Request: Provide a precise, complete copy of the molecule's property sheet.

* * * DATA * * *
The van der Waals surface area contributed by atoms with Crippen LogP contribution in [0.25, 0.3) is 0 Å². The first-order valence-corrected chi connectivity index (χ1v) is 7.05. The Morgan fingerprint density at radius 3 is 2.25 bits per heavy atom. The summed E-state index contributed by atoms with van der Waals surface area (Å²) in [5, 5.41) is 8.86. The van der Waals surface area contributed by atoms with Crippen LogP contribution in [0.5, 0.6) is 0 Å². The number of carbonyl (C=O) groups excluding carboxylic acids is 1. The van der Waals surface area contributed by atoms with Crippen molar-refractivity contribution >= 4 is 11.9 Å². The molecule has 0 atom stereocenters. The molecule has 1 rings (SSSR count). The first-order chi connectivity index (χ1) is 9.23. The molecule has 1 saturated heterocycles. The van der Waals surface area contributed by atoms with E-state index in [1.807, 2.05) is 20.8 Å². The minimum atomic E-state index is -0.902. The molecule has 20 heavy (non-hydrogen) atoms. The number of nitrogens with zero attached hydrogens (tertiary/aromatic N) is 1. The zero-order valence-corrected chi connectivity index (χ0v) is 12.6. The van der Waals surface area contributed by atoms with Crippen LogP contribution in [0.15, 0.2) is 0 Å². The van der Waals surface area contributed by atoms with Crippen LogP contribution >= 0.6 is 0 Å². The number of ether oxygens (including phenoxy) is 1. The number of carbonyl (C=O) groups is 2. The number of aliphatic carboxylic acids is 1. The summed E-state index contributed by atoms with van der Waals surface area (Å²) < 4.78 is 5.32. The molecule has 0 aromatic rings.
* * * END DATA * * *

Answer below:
The van der Waals surface area contributed by atoms with Crippen LogP contribution in [0.25, 0.3) is 0 Å². The first-order valence-corrected chi connectivity index (χ1v) is 7.05. The Morgan fingerprint density at radius 3 is 2.25 bits per heavy atom. The summed E-state index contributed by atoms with van der Waals surface area (Å²) in [5, 5.41) is 8.86. The van der Waals surface area contributed by atoms with Crippen LogP contribution in [0.5, 0.6) is 0 Å². The number of carbonyl (C=O) groups excluding carboxylic acids is 1. The van der Waals surface area contributed by atoms with Crippen molar-refractivity contribution >= 4 is 11.9 Å². The molecule has 0 atom stereocenters. The molecule has 1 rings (SSSR count). The first-order chi connectivity index (χ1) is 9.23. The molecule has 1 saturated heterocycles. The van der Waals surface area contributed by atoms with E-state index in [1.807, 2.05) is 20.8 Å². The minimum atomic E-state index is -0.902. The molecule has 20 heavy (non-hydrogen) atoms. The number of nitrogens with zero attached hydrogens (tertiary/aromatic N) is 1. The zero-order valence-corrected chi connectivity index (χ0v) is 12.6. The van der Waals surface area contributed by atoms with Crippen LogP contribution in [0.15, 0.2) is 0 Å². The van der Waals surface area contributed by atoms with Crippen LogP contribution >= 0.6 is 0 Å². The number of ether oxygens (including phenoxy) is 1. The number of carbonyl (C=O) groups is 2. The number of aliphatic carboxylic acids is 1. The summed E-state index contributed by atoms with van der Waals surface area (Å²) < 4.78 is 5.32. The molecule has 0 aromatic rings.